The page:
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The Helix Nebula from CFHT

Published by Klaus Schmidt on Wed Jan 3, 2018 11:09 am via: NASA
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Will our Sun look like this one day? The Helix Nebula is one of brightest and closest examples of a planetary nebula, a gas cloud created at the end of the life of a Sun-like star. The outer gasses of the star expelled into space appear from our vantage point as if we are looking down a helix. The remnant central stellar core, destined to become a white dwarf star, glows in light so energetic it causes the previously expelled gas to fluoresce.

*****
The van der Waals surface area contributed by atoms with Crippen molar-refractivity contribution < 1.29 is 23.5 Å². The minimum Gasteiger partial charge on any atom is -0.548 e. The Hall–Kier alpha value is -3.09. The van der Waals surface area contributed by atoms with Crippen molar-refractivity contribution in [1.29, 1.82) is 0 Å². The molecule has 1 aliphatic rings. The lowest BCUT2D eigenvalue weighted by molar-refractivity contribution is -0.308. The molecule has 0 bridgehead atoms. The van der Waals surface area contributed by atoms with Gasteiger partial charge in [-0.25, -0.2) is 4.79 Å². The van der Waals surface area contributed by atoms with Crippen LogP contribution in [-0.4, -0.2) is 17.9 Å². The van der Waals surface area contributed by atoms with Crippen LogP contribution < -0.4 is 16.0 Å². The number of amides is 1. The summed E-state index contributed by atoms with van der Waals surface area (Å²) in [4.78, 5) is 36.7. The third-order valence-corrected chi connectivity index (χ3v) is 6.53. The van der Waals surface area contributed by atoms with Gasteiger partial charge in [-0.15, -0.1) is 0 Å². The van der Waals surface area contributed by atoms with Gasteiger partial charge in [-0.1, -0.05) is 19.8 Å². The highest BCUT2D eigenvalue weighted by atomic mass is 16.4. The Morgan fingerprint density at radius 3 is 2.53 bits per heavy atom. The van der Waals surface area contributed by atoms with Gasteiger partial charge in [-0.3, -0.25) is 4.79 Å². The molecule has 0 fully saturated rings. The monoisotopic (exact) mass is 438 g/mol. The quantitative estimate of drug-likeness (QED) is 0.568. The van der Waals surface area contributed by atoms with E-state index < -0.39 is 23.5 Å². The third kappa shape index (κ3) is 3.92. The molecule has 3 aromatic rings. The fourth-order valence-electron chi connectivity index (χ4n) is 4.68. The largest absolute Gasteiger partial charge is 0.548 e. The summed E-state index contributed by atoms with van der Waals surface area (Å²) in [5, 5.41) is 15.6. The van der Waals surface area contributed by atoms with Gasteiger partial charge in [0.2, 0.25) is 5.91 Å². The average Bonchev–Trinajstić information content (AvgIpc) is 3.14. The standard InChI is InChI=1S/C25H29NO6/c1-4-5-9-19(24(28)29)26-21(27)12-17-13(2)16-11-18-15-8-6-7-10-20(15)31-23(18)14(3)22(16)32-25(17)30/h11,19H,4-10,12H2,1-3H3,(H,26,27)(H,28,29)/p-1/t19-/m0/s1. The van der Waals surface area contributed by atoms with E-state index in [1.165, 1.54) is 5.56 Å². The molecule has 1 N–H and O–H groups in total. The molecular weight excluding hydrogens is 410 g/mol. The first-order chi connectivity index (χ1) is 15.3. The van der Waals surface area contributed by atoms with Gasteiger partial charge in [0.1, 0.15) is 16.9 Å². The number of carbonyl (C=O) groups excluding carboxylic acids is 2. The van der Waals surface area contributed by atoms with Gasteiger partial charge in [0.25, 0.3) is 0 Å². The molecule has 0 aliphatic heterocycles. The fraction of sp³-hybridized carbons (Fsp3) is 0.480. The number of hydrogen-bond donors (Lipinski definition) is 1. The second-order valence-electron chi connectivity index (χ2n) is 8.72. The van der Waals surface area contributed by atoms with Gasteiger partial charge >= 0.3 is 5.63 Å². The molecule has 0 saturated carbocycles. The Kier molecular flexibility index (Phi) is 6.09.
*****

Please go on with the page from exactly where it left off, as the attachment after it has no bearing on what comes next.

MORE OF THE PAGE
The Helix Nebula, given a technical designation of NGC 7293, lies about 700 light-years away towards the constellation of the Water Bearer (Aquarius) and spans about 2.5 light-years. The featured picture was taken with the Canada-France-Hawaii Telescope (CFHT) located atop a dormant volcano in Hawaii, USA. A close-up of the inner edge of the Helix Nebula shows complex gas knots of unknown origin.

Image Credit: CFHT, Coelum, MegaCam, J.-C. Cuillandre (CFHT) & G. A. Anselmi (Coelum)

Image Credit: CFHT, Coelum, MegaCam, J.-C. Cuillandre (CFHT) & G. A. Anselmi (Coelum)

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